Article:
In his speech to the Republican National Convention last night, Donald Trump tossed lies, hate, distortions and fear-mongering harder than Jake Arrieta throws his four-seam fastball. The only effective batter who hit any of them was Bernie Sanders. Using the hashtag, RNCwithBernie, Sanders live-tweeted the speech, answering Trump’s nonstop fabrications with reality zingers like “Trump: ‘I alone can fix this.’ Is this guy running for president or dictator? #RNCwithBernie” or “What a hypocrite! If Trump wants to ‘fix’ trade he can start by making his products in the US, not low-wage countries abroad. #RNCwithBernie” and “Trump is wrong. The real cause of instability in the Middle East was the Bush-Cheney invasion of Iraq. By the way, where is President Bush?”
And then there was the all-important rebuttal to Trump’s crude appeal to Sanders supporters: “Those who voted for me will not support Trump who has made bigotry and divisiveness the cornerstone of his campaign. #RNCwithBernie“
I could not keep up with the lies, distortions, racist appeals and hysteria. It was overwhelming me. I thought about the German people listening to Adolf Hitler before he was appointed chancellor in 1933. But that image is paralyzing to me. I needed something to give me strength. That’s when I thought of Harry Potter.
No, Trump is not Voldemort. He’s a Dementor.
“Dementors are among the foulest creatures that walk this earth. They infest the darkest, filthiest places, they glory in decay and despair, they drain peace, hope, and happiness out of the air around them… You will be left with nothing but the worst experiences of your life,” wrote J.K. Rowling in “Harry Potter and the Prisoner of Azkaban.”
Doesn’t Trump do just that when he talks about crime, terrorism or the state of the world and lays the all blame at the feet of the president or Hillary Clinton?
The good news is there are ways to protect yourself and others from this creature. Chocolate helps you recover from an attack. Reading Sanders’ tweets was like eating chocolate because you get another narrative that does not “glory in decay and despair.”
Perhaps some of you might be thinking this comparison is silly. Only serious fact-checking and point by point rebuttal of Trump’s lies and distortions will convince those who may have fallen under the Republican nominee’s spell.
That would be a big mistake. This morning I listened to a PolitiFact editor on MSNBC refute parts of Trump’s speech. I also read through the Washington Post’s “rundown of 25 of Trump’s key claims – and how they differ from reality.” These “fact-based” explanations can be long-winded and often confusing. Like reality, facts are dependent upon narrative. Mark Twain understood the relationship when he quipped, “Never let the truth get in the way of a good story.” A talented film director or novelist can deliver fiction and make you believe it is real.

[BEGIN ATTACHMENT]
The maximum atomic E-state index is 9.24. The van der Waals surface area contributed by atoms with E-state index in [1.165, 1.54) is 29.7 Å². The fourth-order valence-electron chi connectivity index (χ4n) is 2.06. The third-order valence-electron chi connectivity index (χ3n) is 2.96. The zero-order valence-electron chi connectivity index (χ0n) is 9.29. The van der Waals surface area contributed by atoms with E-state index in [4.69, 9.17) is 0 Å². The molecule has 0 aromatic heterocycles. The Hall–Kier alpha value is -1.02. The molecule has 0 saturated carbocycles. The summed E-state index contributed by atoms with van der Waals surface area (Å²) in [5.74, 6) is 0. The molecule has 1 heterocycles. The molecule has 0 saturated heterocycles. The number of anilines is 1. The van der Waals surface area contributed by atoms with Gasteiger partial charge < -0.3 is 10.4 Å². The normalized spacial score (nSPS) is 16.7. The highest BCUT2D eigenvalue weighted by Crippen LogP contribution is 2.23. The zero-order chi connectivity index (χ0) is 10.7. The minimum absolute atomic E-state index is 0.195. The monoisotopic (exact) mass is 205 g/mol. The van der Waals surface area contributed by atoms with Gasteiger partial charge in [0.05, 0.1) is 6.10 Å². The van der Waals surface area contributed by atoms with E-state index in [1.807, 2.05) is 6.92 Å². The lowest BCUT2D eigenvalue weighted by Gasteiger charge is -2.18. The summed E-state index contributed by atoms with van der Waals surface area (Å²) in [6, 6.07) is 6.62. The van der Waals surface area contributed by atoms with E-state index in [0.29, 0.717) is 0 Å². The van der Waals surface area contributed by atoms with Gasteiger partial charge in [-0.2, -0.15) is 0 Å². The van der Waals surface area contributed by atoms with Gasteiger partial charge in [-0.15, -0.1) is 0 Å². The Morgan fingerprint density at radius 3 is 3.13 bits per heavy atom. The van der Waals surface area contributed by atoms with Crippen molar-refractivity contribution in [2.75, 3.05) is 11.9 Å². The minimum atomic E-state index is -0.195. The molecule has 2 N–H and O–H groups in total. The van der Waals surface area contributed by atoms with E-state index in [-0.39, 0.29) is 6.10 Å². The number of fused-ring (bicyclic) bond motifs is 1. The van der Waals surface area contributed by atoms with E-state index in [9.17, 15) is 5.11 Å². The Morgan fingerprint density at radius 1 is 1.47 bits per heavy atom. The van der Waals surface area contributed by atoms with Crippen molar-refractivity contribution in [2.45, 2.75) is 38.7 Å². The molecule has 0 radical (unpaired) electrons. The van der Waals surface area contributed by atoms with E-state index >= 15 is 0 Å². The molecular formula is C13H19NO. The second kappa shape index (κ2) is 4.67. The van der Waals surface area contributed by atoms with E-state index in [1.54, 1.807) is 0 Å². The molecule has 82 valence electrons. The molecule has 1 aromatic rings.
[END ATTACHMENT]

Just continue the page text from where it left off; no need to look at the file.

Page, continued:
Trump has been called, and rightfully so, a demagogue, which according to one definition means, “a political leader who seeks support by appealing to popular desires and prejudices rather than by using rational argument.” In other words, Trump spins stories for his own political (and financial) gain. His RNC speech incorporated real problems into a nasty narrative that played on the worst of human emotions. As columnist Timothy Egan wrote, “in a group, the emotions of the Trumpites pool to hatred and mob single-mindedness – all Mexicans are rapists, all Muslims are terrorists, all crime is rising, Hillary Clinton is the devil and should be shot.”
It was disturbing to hear the strong response from the convention crowd. It was frustrating to hear inept commentary on the news. It was alarming to read friends’ comments on Facebook that went from cynicism and dislike for both Trump and Hillary Clinton to assuming the population, especially white working class people, are irredeemably racist – full of hate and anger.
Which brings me back to Harry Potter comparison, a story that deals with problems of violence, bigotry and hate in a narrative that appeals to a different set of values than the Republican Dementor’s chauvinistic appeals to “make America great again” and to be the “law and order” president.
Instead, Rowling tells the story of people challenging fear and hate by joining together and finding common cause. By having confidence in each other, even those with whom you may have fought previously (Malfoy comes to mind), that the kind of world you want to live in is not one that bans Muslim refugees, scapegoats Mexican immigrants, disdains women, denies Black Lives Matter, dismisses climate change, builds walls, patronizes white workers, bullies disabled people and reveres ignorance.
This coming week in Philadelphia at the Democratic National Convention there will be other narratives from Sanders, President Barack Obama, Vice President Joe Biden and Clinton and from her newly announced vice presidential pick, Virginia Senator Tim Kaine. There will be narratives coming from the delegates who are active in labor, civil, LGTBQ, and women’s rights struggles and from the mothers of those innocents who lost their lives from gun violence, police killings and racial profiling; narratives that thrive on the oxygen of the “beautiful struggle,” unity and hope.
Narrative trumps recitation of facts and truthful storytelling will trump Trump.
Photo: The Trump speech brings to mind the Dementors (as pictured) in the Harry Potter stories. The author Rowling describes them as “the foulest creatures that walk the earth. They infest the darkest, filthiest places, they glory in decay and despair, they drain peace, hope, and happiness out of the world around them….”